As TV pro­duc­tion ramps ever up­ward, there’s a short­age of … ev­ery­thing

The new golden age of tele­vi­sion has brought short­ages of stu­dio space and pro­duc­tion staff “When it rains, it pours. That’s hap­pen­ing more and more of­ten”

Bloomberg Businessweek (Europe) - - CONTENTS - −Gerry Smith

There’s a tomb­stone short­age in Queens. Eclec­tic En­core Props, a prop rental shop in the New York bor­ough, is down to its last fake me­mo­rial, its stock of more than a dozen hav­ing been signed out to TV shows film­ing in the city. That’s left three se­ries vy­ing for the re­main­ing grave marker. “They all need my tomb­stones be­cause they’re all shoot­ing scenes in a grave­yard in the same week,” says Barry Godin, who works at the store. “When it rains, it pours. That’s hap­pen­ing more and more of­ten.”

An ex­plo­sion in Amer­i­can tele­vi­sion pro­duc­tion is threat­en­ing to over­whelm film­ing fa­cil­i­ties from Cal­i­for­nia to Canada to Ge­or­gia. Ev­ery­thing, in­clud­ing props and con­struc­tion crews, has been scarce dur­ing the spring pi­lot sea­son, when dozens of episodes of would-be se­ries are churned out. Vancouver ran out of stu­dio space, forc­ing casts to work in aban­doned build­ings, such as the for­mer nut-pro­cess­ing fac­tory where this sea­son’s Way­ward Pines on Fox is be­ing filmed.

The boom is fu­eled by the orig­i­nal con­tent am­bi­tions of Net­flix and Hulu and by free-spend­ing govern­ments com­pet­ing to at­tract pro­duc­tion jobs by of­fer­ing sub­si­dies that can make pro­duc­ing a show af­ford­able even for stu­dios on a bud­get. “The de­mand they’re cre­at­ing is enor­mous,” says Ian McKay, chief ex­ec­u­tive of­fi­cer of the Vancouver Eco­nomic Com­mis­sion.

In Ge­or­gia, the third-most-pop­u­lar state for TV show film­ing af­ter Cal­i­for­nia and New York, higher ed­u­ca­tion of­fi­cials re­cently cre­ated a cer­ti­fi­ca­tion pro­gram to fast-track stu­dents to work on TV and film pro­duc­tion crews. That came af­ter pro­duc­ers of the Fox TV drama Red Band So­ci­ety ar­rived in At­lanta two years ago to film but couldn’t find any­one to build their set. They were forced to fly in their own con­struc­tion work­ers. Says Justin Falvey, co-pres­i­dent of Am­blin Tele­vi­sion, a pro­ducer of the show, which was can­celed last year af­ter one sea­son on Fox: “In many of these cities where you have these enor­mous tax re­bates, you’re bat­tling to get the best peo­ple.”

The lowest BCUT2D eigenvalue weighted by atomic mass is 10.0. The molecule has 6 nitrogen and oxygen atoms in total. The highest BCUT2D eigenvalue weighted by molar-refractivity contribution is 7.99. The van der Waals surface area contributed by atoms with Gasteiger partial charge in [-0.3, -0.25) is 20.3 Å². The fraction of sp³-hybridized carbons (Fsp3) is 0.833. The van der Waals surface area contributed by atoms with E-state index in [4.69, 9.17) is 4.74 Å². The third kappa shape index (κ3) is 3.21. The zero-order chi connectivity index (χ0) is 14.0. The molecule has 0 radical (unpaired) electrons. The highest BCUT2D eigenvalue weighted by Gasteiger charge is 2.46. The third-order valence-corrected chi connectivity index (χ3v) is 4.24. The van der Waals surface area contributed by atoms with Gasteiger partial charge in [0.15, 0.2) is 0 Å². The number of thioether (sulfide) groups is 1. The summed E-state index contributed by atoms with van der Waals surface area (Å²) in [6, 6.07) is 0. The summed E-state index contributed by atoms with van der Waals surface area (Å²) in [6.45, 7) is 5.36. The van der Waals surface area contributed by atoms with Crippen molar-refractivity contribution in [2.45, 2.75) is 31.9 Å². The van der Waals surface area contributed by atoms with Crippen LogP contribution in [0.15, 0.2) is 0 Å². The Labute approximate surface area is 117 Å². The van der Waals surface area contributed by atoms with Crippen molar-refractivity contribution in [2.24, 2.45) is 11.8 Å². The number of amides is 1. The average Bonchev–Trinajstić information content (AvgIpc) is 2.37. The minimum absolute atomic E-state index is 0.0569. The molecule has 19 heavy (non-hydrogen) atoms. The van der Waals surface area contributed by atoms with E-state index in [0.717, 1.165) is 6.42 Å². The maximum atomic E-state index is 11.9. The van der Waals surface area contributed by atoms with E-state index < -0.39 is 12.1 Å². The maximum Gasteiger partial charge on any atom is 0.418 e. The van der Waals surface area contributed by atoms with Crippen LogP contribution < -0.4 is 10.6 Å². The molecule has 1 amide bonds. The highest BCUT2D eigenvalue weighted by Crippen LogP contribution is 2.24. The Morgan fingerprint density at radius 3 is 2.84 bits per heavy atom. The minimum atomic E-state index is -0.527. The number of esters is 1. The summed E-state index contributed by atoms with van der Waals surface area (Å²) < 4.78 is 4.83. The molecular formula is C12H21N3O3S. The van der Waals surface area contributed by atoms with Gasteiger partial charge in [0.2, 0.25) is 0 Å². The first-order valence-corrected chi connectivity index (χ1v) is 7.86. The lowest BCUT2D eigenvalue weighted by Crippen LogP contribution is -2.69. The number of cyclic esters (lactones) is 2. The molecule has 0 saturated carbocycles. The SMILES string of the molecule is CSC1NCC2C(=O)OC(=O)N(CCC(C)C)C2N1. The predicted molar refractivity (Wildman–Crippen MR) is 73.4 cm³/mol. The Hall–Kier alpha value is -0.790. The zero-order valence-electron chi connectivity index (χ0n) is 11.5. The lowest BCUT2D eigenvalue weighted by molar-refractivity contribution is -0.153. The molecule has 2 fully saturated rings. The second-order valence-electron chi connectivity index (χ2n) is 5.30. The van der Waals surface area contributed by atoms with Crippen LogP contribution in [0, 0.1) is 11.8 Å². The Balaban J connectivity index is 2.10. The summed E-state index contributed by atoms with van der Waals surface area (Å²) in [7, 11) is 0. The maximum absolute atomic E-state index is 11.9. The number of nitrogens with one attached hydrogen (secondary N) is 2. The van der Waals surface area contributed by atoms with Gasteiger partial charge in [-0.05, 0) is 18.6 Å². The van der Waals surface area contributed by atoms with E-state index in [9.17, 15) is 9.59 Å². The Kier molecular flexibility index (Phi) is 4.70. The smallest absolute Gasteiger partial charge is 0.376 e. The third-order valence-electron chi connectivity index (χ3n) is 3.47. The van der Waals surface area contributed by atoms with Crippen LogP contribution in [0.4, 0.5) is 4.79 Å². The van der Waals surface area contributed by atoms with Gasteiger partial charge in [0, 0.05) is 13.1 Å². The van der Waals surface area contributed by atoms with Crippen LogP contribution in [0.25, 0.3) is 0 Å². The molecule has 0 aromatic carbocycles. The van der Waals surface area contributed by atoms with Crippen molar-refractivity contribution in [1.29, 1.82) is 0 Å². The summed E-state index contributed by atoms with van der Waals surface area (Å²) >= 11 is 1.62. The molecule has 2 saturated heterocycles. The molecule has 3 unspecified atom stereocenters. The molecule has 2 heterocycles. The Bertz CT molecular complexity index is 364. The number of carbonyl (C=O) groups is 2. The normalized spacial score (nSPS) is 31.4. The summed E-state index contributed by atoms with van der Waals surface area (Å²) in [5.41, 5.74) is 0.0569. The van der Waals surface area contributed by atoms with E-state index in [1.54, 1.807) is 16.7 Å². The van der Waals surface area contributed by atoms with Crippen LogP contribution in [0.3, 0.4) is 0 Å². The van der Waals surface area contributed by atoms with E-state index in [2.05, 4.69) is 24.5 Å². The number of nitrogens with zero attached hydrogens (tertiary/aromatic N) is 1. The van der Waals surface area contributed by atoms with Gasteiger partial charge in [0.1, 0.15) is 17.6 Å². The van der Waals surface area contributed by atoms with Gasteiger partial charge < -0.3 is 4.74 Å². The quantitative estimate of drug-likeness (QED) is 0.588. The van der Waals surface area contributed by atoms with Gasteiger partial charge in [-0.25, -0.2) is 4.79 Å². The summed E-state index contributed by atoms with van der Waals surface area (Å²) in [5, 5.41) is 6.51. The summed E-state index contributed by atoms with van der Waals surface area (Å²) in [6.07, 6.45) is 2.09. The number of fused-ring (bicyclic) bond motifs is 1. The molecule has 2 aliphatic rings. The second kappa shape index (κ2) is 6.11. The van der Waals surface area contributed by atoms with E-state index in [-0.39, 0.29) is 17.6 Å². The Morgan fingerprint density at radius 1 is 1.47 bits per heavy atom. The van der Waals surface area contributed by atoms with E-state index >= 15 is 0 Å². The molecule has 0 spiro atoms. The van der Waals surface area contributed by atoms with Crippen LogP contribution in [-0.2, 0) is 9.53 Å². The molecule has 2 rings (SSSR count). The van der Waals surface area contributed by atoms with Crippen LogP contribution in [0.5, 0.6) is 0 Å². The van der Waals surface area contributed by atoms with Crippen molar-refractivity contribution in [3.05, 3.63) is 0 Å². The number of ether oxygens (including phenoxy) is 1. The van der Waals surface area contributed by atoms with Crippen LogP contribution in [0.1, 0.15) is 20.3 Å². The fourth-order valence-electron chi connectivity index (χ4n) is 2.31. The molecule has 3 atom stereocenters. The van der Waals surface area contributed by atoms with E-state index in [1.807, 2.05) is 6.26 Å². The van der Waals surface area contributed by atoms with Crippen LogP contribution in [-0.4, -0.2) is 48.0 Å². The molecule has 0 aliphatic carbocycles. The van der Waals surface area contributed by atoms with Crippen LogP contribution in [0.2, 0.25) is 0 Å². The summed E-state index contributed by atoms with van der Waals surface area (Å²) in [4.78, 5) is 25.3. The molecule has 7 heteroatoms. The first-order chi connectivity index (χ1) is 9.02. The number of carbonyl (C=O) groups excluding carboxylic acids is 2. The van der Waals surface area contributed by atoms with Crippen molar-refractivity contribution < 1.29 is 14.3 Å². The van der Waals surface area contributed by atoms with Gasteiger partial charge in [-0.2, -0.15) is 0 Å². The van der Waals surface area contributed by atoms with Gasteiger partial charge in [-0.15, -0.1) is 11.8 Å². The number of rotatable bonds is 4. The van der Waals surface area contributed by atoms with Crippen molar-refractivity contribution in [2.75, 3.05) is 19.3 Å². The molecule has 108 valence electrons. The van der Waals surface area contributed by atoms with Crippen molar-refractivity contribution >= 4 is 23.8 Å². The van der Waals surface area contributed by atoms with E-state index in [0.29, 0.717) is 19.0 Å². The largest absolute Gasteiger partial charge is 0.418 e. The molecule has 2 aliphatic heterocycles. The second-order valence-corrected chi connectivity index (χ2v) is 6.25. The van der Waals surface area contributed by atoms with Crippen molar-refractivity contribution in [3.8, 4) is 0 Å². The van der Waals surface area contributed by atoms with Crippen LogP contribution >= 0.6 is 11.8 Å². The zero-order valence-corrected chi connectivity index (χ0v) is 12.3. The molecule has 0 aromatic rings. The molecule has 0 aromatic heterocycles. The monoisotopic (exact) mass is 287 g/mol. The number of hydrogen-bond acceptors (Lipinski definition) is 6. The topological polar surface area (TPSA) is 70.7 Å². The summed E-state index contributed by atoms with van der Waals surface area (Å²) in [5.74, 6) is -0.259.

Equip­ment and per­son­nel short­falls some­times oc­cur even in Los An­ge­les, the big­gest city in a state that in 2014 tripled tax credit as­sis­tance for pro­duc­tion com­pa­nies, to $330 mil­lion an­nu­ally. The num­ber of prime­time scripted shows made in the city last year was 129, and the num­ber of film­ing days for TV dra­mas has jumped 78 per­cent, to 4,374, since 2012, ac­cord­ing to Film L.A., a non­profit that pro­cesses film­ing per­mits in the L.A. area. If you’re a sound mixer or a prop maker or a greens­man, who en­sures the fo­liage in a frame looks na­tive to the re­gion where a show’s set,

you’re hired. Team­sters Lo­cal 399 in Hol­ly­wood is even look­ing for peo­ple to drive dress­ing-room trail­ers, known as “honey wagons,” af­ter ex­haust­ing its ros­ter of reg­u­lars.

“Our peo­ple are busier now than they’ve been since the 1990s,” says Ed­mond Brown, the busi­ness agent for Lo­cal 44 of the In­ter­na­tional Al­liance of The­atri­cal Stage Em­ploy­ees, which rep­re­sents about 6,000 en­ter­tain­ment busi­ness work­ers in the L.A. area. “That’s solely be­cause of the tax cred­its.”

The U.S. tele­vi­sion in­dus­try aired a record of more than 400 scripted se­ries in 2015, up from 352 the pre­vi­ous year. In 2016, Net­flix alone will de­vote $5 bil­lion to pro­gram­ming, whereas Time Warner’s HBO plans to spend more than $1 bil­lion on orig­i­nal se­ries.

The pro­duc­tion in­cen­tives war that’s helped cre­ate the short­ages be­gan in the 1990s, when Canada be­gan dol­ing out sub­si­dies to lure stu­dios across the bor­der. Nearly 19,000 peo­ple were em­ployed by the film and TV in­dus­try in British Columbia last year. Aided by a fa­vor­able ex­change rate, the num­ber of pro­duc­tions shot in Vancouver jumped 40 per­cent.

In the U.S., 35 states of­fer pro­duc­tion as­sis­tance, ac­cord­ing to Cast & Crew En­ter­tain­ment Ser­vices, which pro­vides pay­roll and man­age­ment ser­vices for the in­dus­try. Sev­eral states give stu­dios tax cred­its, re­bates, or grants of about 30 per­cent of cer­tain pro­duc­tion spend­ing.

Ge­or­gia’s cur­rent tax in­cen­tives started in 2008 af­ter the mak­ers of Ray, about na­tive Ge­or­gian Ray Charles, de­cided to film in Louisiana be­cause of its sub­si­dies. “It was a wake-up call,” says Lee Thomas, deputy com­mis­sioner of the Ge­or­gia Film, Music & Dig­i­tal En­ter­tain­ment Of­fice. “We said, ‘Ei­ther we do the tax in­cen­tives or we won’t be in the film busi­ness.’ ” Last fis­cal year, Ge­or­gia was the set­ting for 248 film and TV pro­duc­tions, in­clud­ing the CW Tele­vi­sion Net­work’s The Vam­pire Di­aries and AMC’s The Walk­ing Dead. At­lanta is so busy it’s known as Y’al­ly­wood. To ad­dress a space short­age, de­vel­op­ers are build­ing a 270,000-square-foot TV and film stu­dio on the site of a shut­tered for­mer Gen­eral Mo­tors plant.

When Falvey’s com­pany ar­rived in At­lanta to shoot Red Band So­ci­ety, the pro­duc­tion team was set to pay hand­somely for a cus­tom-built set. But with 33 other shows shoot­ing in the city, all the con­struc­tion work­ers were tied up. Im­port­ing an out-of-town crew was a pain, but Falvey says he’s ready to work in At­lanta again. “We were sav­ing $400,000 by not shoot­ing in L.A.,” he says. “Even if we have to fly in con­struc­tion work­ers, that’s still worth it.”

The bot­tom line The U.S. tele­vi­sion in­dus­try pro­duced more than 400 scripted se­ries last year, a record. That’s caus­ing short­ages.

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